A different kind of president
Whatever the outcome of today's vote, one thing is obvious: the Czech presidency will not be the same as it was under Vaclav Havel. Both candidates - Vaclav Klaus and Jan Sokol - have emphasised that they would be different heads of state than their predecessor. In exclusive interviews for Radio Prague, the two presidential hopefuls outlined their visions for the Czech presidency.
Although there are many distinct differences between the two presidential contenders, they are both saying one thing: if elected president, they will be a different head of state to Vaclav Havel. Mr Havel's fame as a dissident and writer, combined with the fact that he was the very first president of the Czech Republic, meant that his personality and the office of the presidency were often perceived as one and the same.
The next Czech president faces the challenge of consolidating the presidency as an institution, and also defining it with a personal style different to that of Vaclav Havel's. Mr Klaus was an outspoken critic of the Havel presidency, and he says that he would like to bring the office closer to the people:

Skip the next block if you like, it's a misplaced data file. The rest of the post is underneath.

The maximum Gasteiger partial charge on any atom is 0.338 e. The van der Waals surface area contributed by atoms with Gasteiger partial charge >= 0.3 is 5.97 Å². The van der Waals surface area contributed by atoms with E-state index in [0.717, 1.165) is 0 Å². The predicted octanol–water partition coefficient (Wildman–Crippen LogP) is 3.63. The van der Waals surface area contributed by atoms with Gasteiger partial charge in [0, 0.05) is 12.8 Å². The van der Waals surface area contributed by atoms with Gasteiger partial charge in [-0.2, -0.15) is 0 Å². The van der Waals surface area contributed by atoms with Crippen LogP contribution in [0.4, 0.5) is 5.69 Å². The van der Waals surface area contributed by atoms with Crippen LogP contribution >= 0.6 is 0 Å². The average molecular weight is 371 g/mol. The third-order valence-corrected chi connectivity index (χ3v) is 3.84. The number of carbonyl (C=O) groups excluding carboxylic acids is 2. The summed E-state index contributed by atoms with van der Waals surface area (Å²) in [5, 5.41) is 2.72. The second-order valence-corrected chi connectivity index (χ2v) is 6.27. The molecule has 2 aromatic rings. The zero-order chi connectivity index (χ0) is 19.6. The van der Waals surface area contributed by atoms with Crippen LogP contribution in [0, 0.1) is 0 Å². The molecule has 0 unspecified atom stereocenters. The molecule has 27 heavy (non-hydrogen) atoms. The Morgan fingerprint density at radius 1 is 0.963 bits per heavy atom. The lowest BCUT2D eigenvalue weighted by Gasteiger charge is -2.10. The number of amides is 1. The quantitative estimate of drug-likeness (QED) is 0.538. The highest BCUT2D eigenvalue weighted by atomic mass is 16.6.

"Well, he was a very special personality and it was a very special moment. I hope we return to a normal presidency which is not the result of a revolution or a total systemic change of a country. So in this respect the follower of Vaclav Havel will definitely be a normal president, whatever this adjective means. Again, I said down to earth - in this respect we have to put the president among normal people, not to keep him so untouchable somewhere in the beautiful Prague Castle. So in this respect one of my ambitions would definitely be to return the presidency more to the citizenry."
Jan Sokol agrees with his competitor Mr Klaus that the next head of state will be more "normal", and for Mr Sokol the second president of the Czech Republic will have the important - though less spectacular - role of consolidating institutions:
"Today it's a very different situation. Vaclav Havel became president in an almost revolutionary situation: he was a sort of comet on the skies, so this cannot be repeated. But on the other hand I think the role of the future Czech president is very different. We are not in a situation of revolution, of destroying the old and building new institutions and so on. It's now a question of firming those institutions. So I think the future Czech president has to do much more less spectacular work on making these institutions firm. That means the fight against corruption, making state institutions more transparent, more regularly functioning and so on. This is my first priority."